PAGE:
One Day to Go

Screen Shot 2016-02-08 at 8.20.06 AMMAGGIE HABERMAN

Monday, February 8, 2016

 

 

Good Monday morning.

All the public polling leading into the final 48 hours before voting ends in New Hampshire on Tuesday has consistently shown two things: On the Democratic side, Senator Bernie Sanders of Vermont leads Hillary Clinton; and Donald J. Trump is well ahead on the Republican side, while the rest of the field is a muddled jumble for second, third, fourth, fifth and sixth place.

What is more, a large portion of the likely Republican primary electorate appears ready to make a late decision. With all that in mind, the final hours are significant. So it was that Mr. Trump was holding one of his rare traditional retail campaign stops at a diner in Manchester on Sunday morning, before heading to a rally. Instead of using his trademark bravado, Mr. Trump sounded a more sober note after the Republican debate on Saturday and throughout the next day. Asked if he would make any bold predictions of victory, Mr. Trump replied: “No, no, no. I’ve done that too much, too long.” Mr. Trump, who has seemed to be feeling the rigors of the campaign trail this weekend just as he did in the final weekend before the Iowa caucuses, will hold his first four-event day on Monday.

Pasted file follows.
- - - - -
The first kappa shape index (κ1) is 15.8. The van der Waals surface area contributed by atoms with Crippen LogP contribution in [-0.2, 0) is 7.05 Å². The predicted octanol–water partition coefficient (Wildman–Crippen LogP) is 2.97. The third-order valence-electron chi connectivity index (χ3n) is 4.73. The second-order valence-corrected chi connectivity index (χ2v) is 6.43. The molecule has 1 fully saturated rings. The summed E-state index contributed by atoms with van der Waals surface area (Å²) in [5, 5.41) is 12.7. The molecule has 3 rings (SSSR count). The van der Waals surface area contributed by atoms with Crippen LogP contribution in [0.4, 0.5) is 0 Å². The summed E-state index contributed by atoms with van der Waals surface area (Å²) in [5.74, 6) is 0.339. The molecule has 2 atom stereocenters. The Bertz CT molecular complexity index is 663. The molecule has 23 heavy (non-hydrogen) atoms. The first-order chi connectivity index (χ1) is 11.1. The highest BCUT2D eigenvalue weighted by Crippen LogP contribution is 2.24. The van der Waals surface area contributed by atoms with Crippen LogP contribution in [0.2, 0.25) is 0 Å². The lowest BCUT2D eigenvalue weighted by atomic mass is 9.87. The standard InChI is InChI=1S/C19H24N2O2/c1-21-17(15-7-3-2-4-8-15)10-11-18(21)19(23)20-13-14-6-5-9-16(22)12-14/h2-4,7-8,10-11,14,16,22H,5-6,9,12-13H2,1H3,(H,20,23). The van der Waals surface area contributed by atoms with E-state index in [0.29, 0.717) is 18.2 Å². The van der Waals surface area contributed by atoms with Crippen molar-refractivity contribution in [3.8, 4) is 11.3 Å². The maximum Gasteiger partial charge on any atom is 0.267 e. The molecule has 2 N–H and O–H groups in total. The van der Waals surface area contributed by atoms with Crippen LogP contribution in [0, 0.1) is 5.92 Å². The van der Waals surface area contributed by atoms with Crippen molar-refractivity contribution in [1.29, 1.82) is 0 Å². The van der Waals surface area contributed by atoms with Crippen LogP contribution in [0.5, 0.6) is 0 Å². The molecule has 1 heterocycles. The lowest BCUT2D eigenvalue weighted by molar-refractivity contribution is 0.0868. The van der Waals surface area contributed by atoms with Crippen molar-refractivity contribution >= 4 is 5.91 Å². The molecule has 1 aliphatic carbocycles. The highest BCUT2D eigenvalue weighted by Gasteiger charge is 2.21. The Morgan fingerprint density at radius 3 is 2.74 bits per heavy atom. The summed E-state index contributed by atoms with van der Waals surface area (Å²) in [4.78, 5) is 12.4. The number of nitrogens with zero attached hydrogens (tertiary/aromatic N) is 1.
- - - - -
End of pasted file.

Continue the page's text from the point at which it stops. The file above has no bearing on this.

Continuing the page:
The rest of the field has been left to duke it out and try to reap benefits from Senator Marco Rubio of Florida’s poor debate showing. It is clear that Mr. Rubio had a bad night, but it is far less clear who, if anyone, will benefit.  Jeb Bush may have no clear path to the nomination right now, but he had some of his biggest crowds to date on Sunday. Then again, Mr. Rubio also had big crowds. Gov. John R. Kasich of Ohio has been seen to be doing well and vying for second place, Gov. Chris Christie of New Jersey has been trying to capitalize on his rout of Mr. Rubio with a victory lap about how much he enjoyed it. And Senator Ted Cruz of Texas is hoping not to finish too far behind in a state that was never going to favor him.

As for the Democrats, Mrs. Clinton has been performing far better on the stump than she had in the lead-up to Iowa. But the Clintons and their allies are showing signs of frustration at a race that has proved more difficult than anticipated against Mr. Sanders. Mrs. Clinton’s allies are braced for a New Hampshire loss; the only question is the margin.